Sullivan’s Travels (1941) and Cool Hand Luke (1967) were two films that took a fairly extensive look at what a chain gang actually was in cinematic terms. Meanwhile, Sam Cooke’s eponymous song made almost in jest has added another layer to the tradition.
Nowadays Chain Gangs seem a bit archaic and a part of the uncomfortable history of the South only to fall a few rungs below the injustice of Jim Crow Laws and the like. But the pre-code drama with its sensationalized title, I Am a Fugitive From a Chain Gang, was nevertheless dealing with issues very pertinent to the age and its story was semi-autobiographical in nature.
Just as this film, directed by Mervyn LeRoy, has undoubtedly been lost among other titles of the 1930s, it seems that Paul Muni as an actor has generally fallen out of the public spotlight when classic actors are concerned. Because in his day, on stage and screen, he was considered one of the finest performers that the world had to offer setting precedents that actors have followed for decades onward in terms of preparation, research, and commitment to roles still further exemplified by his extensive costume and makeup work.
Brando is supposed to have said himself that Muni was the greatest actor he ever saw and though the man upon reevaluation has been accused of overacting, there’s no denying the repute he held in his day and watching Chain Gang there’s little doubt that he carries the picture.
In its essence, this is a film of unfortunate circumstances embodied through incisive drama. James Allen (Muni) could best be described as a wide-eyed dreamer. Coming back from WWI he wants nothing to do with his old factory job, intent instead to try his luck as an engineer. But his family cannot understand how he can be so ungrateful. Still, he heads off on his own to “seek his fortune” but what beckons him is the life of a drifter and it goes alright until the fateful day where he finds himself implicated in a small time bank robbery that he never saw coming.
Still, the police only see the reality and he was the one with his hand caught in the cookie jar so their justice is swift — 10 years of hard labor. It’s in these initial interludes where life on a chain gang is painted grimly and dour. There’s nothing to be hoped for in such an existence where the food stinks, you stink, and there’s little respite from the work.
Understandably Allen is discontent and he becomes one of the few that makes a break for it and lives to tell about it. In fact, what’s more, his future becomes a bright spot as he rises up the ranks of an engineering firm and makes a bit of a name for himself. But opportunistic women and a murky past do not bode well.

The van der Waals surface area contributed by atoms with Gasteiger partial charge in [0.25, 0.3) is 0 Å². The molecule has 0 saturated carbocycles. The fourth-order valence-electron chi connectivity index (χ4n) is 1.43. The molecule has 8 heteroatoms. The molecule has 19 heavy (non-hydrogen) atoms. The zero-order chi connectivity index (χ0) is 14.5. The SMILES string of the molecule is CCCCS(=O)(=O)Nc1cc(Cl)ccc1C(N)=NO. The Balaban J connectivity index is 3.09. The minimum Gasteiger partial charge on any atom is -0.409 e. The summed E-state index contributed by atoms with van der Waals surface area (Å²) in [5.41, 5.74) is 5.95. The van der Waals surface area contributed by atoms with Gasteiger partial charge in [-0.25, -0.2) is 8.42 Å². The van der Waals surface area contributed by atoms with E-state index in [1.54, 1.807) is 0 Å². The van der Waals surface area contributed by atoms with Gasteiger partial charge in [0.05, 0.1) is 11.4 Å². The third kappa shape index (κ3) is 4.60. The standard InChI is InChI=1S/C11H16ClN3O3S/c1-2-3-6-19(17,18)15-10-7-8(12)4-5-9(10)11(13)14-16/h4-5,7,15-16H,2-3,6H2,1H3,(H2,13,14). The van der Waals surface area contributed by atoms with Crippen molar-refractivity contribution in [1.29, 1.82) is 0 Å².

Yes, he has become a credit to society, turning his life around completely, but the sticklers for law and order want him to pay off his debt and finish out his sentence before a pardon is to be enacted. He does the honorable thing and expects the gentleman’s agreement in return but instead, he watches the gates clink behind him for good.
Our protagonist is led through an existence of seeming futility that finally hits the lowest depths. By the film’s end, you almost forget that he was one of the doughboys who made it home from the war to end all wars with its plethora of disillusionments only to become a fatality at home.
It ends in the same forlorn crossroads as a picture like The Blue Angel (1930) or Nightmare Alley (1947) except maybe it’s even more akin to Fritz Lang’s seething crime drama You Only Live Once (1937) because in both cases a system of justice that is held in the highest regard, namely America’s system, is shown to be riddled with flaws that go to the core of what true justice is. It all but fails him.
This film does not even begin to unpack the reality that most of the men on the chain gang are African-American, readily choosing the perspective of the white man in almost all accounts because this is the 1930s. So even a picture like this that dredges up important issues for its day is still flawed if you look at it now from a bird’s eye view.
One other qualm with Chain Gang, oddly enough, comes with its short running time. With all of its supporting characters, it never seems to build any kind of rapport with any of them and each new female lead hardly feels substantial enough. Still, yet again, it is Muni’s film and he’s generally up to the challenge as our cinematic surrogate traversing each ruinous twist in his life. He’s put through hell twice and no man should have to deal with that. It’s not human.